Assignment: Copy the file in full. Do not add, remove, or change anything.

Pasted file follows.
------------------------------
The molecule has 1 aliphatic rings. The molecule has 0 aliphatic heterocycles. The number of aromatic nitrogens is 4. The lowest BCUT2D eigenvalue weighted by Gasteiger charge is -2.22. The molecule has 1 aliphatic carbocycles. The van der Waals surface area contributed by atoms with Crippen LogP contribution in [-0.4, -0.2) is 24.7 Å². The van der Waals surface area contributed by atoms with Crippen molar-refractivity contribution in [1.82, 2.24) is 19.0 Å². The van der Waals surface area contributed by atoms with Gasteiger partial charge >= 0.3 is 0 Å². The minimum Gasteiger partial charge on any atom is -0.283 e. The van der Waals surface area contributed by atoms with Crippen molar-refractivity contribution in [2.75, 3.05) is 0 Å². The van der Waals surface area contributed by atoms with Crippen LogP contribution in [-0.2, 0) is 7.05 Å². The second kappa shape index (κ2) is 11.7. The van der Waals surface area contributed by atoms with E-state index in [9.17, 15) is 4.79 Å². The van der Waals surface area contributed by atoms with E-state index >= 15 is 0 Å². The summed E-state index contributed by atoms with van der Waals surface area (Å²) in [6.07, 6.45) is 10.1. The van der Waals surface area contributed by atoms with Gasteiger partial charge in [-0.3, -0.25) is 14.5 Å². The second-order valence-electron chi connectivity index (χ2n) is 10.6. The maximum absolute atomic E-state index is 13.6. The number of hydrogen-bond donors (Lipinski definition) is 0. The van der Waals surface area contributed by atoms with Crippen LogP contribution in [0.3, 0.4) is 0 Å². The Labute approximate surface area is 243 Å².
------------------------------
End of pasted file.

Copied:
The molecule has 1 aliphatic rings. The molecule has 0 aliphatic heterocycles. The number of aromatic nitrogens is 4. The lowest BCUT2D eigenvalue weighted by Gasteiger charge is -2.22. The molecule has 1 aliphatic carbocycles. The van der Waals surface area contributed by atoms with Crippen LogP contribution in [-0.4, -0.2) is 24.7 Å². The van der Waals surface area contributed by atoms with Crippen molar-refractivity contribution in [1.82, 2.24) is 19.0 Å². The van der Waals surface area contributed by atoms with Gasteiger partial charge >= 0.3 is 0 Å². The minimum Gasteiger partial charge on any atom is -0.283 e. The van der Waals surface area contributed by atoms with Crippen molar-refractivity contribution in [2.75, 3.05) is 0 Å². The van der Waals surface area contributed by atoms with Crippen LogP contribution in [-0.2, 0) is 7.05 Å². The second kappa shape index (κ2) is 11.7. The van der Waals surface area contributed by atoms with E-state index in [9.17, 15) is 4.79 Å². The van der Waals surface area contributed by atoms with E-state index >= 15 is 0 Å². The summed E-state index contributed by atoms with van der Waals surface area (Å²) in [6.07, 6.45) is 10.1. The van der Waals surface area contributed by atoms with Gasteiger partial charge in [-0.3, -0.25) is 14.5 Å². The second-order valence-electron chi connectivity index (χ2n) is 10.6. The maximum absolute atomic E-state index is 13.6. The number of hydrogen-bond donors (Lipinski definition) is 0. The van der Waals surface area contributed by atoms with Crippen LogP contribution in [0.3, 0.4) is 0 Å². The Labute approximate surface area is 243 Å².